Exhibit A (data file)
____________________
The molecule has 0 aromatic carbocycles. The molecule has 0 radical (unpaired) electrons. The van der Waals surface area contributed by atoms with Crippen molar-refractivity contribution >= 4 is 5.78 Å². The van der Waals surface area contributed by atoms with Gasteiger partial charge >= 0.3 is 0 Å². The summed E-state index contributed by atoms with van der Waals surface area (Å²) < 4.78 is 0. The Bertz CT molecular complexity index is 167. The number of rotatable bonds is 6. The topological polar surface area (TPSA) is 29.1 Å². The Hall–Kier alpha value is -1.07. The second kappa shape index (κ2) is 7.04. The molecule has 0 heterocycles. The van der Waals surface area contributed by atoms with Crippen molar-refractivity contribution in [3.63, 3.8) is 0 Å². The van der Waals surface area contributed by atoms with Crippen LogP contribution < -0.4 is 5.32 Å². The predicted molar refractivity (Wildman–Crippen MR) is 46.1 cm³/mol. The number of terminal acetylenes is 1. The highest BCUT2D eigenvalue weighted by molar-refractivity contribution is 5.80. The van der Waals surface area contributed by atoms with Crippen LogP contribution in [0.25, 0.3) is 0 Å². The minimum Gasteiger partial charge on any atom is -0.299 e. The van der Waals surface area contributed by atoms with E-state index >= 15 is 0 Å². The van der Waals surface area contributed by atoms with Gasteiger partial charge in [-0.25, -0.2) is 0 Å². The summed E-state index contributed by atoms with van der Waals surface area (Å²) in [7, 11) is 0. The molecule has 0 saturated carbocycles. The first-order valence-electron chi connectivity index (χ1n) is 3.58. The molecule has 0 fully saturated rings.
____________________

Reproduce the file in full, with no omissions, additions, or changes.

The molecule has 0 aromatic carbocycles. The molecule has 0 radical (unpaired) electrons. The van der Waals surface area contributed by atoms with Crippen molar-refractivity contribution >= 4 is 5.78 Å². The van der Waals surface area contributed by atoms with Gasteiger partial charge >= 0.3 is 0 Å². The summed E-state index contributed by atoms with van der Waals surface area (Å²) < 4.78 is 0. The Bertz CT molecular complexity index is 167. The number of rotatable bonds is 6. The topological polar surface area (TPSA) is 29.1 Å². The Hall–Kier alpha value is -1.07. The second kappa shape index (κ2) is 7.04. The molecule has 0 heterocycles. The van der Waals surface area contributed by atoms with Crippen molar-refractivity contribution in [3.63, 3.8) is 0 Å². The van der Waals surface area contributed by atoms with Crippen LogP contribution < -0.4 is 5.32 Å². The predicted molar refractivity (Wildman–Crippen MR) is 46.1 cm³/mol. The number of terminal acetylenes is 1. The highest BCUT2D eigenvalue weighted by molar-refractivity contribution is 5.80. The van der Waals surface area contributed by atoms with Crippen LogP contribution in [0.25, 0.3) is 0 Å². The minimum Gasteiger partial charge on any atom is -0.299 e. The van der Waals surface area contributed by atoms with E-state index >= 15 is 0 Å². The van der Waals surface area contributed by atoms with Gasteiger partial charge in [-0.25, -0.2) is 0 Å². The summed E-state index contributed by atoms with van der Waals surface area (Å²) in [7, 11) is 0. The molecule has 0 saturated carbocycles. The first-order valence-electron chi connectivity index (χ1n) is 3.58. The molecule has 0 fully saturated rings.